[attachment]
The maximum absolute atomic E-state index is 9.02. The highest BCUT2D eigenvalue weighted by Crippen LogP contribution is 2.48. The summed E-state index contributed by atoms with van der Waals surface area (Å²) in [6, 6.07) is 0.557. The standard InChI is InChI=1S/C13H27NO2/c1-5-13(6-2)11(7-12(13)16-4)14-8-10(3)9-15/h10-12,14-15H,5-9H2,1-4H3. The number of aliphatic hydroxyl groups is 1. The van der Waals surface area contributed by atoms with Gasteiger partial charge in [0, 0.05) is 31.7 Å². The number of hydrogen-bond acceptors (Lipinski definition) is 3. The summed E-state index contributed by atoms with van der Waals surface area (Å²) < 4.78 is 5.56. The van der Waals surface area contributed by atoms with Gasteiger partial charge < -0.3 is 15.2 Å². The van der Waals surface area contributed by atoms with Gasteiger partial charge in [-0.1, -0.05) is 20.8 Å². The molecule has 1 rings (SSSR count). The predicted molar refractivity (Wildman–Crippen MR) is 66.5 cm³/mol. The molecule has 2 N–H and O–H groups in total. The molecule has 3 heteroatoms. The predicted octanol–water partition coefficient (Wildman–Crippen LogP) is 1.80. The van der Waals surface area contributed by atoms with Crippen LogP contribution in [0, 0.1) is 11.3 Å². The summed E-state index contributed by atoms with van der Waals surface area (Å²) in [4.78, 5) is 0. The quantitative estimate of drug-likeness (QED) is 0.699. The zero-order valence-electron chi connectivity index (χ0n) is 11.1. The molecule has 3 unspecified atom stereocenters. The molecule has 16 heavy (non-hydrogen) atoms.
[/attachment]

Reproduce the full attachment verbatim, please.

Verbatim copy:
The maximum absolute atomic E-state index is 9.02. The highest BCUT2D eigenvalue weighted by Crippen LogP contribution is 2.48. The summed E-state index contributed by atoms with van der Waals surface area (Å²) in [6, 6.07) is 0.557. The standard InChI is InChI=1S/C13H27NO2/c1-5-13(6-2)11(7-12(13)16-4)14-8-10(3)9-15/h10-12,14-15H,5-9H2,1-4H3. The number of aliphatic hydroxyl groups is 1. The van der Waals surface area contributed by atoms with Gasteiger partial charge in [0, 0.05) is 31.7 Å². The number of hydrogen-bond acceptors (Lipinski definition) is 3. The summed E-state index contributed by atoms with van der Waals surface area (Å²) < 4.78 is 5.56. The van der Waals surface area contributed by atoms with Gasteiger partial charge < -0.3 is 15.2 Å². The van der Waals surface area contributed by atoms with Gasteiger partial charge in [-0.1, -0.05) is 20.8 Å². The molecule has 1 rings (SSSR count). The predicted molar refractivity (Wildman–Crippen MR) is 66.5 cm³/mol. The molecule has 2 N–H and O–H groups in total. The molecule has 3 heteroatoms. The predicted octanol–water partition coefficient (Wildman–Crippen LogP) is 1.80. The van der Waals surface area contributed by atoms with Crippen LogP contribution in [0, 0.1) is 11.3 Å². The summed E-state index contributed by atoms with van der Waals surface area (Å²) in [4.78, 5) is 0. The quantitative estimate of drug-likeness (QED) is 0.699. The zero-order valence-electron chi connectivity index (χ0n) is 11.1. The molecule has 3 unspecified atom stereocenters. The molecule has 16 heavy (non-hydrogen) atoms.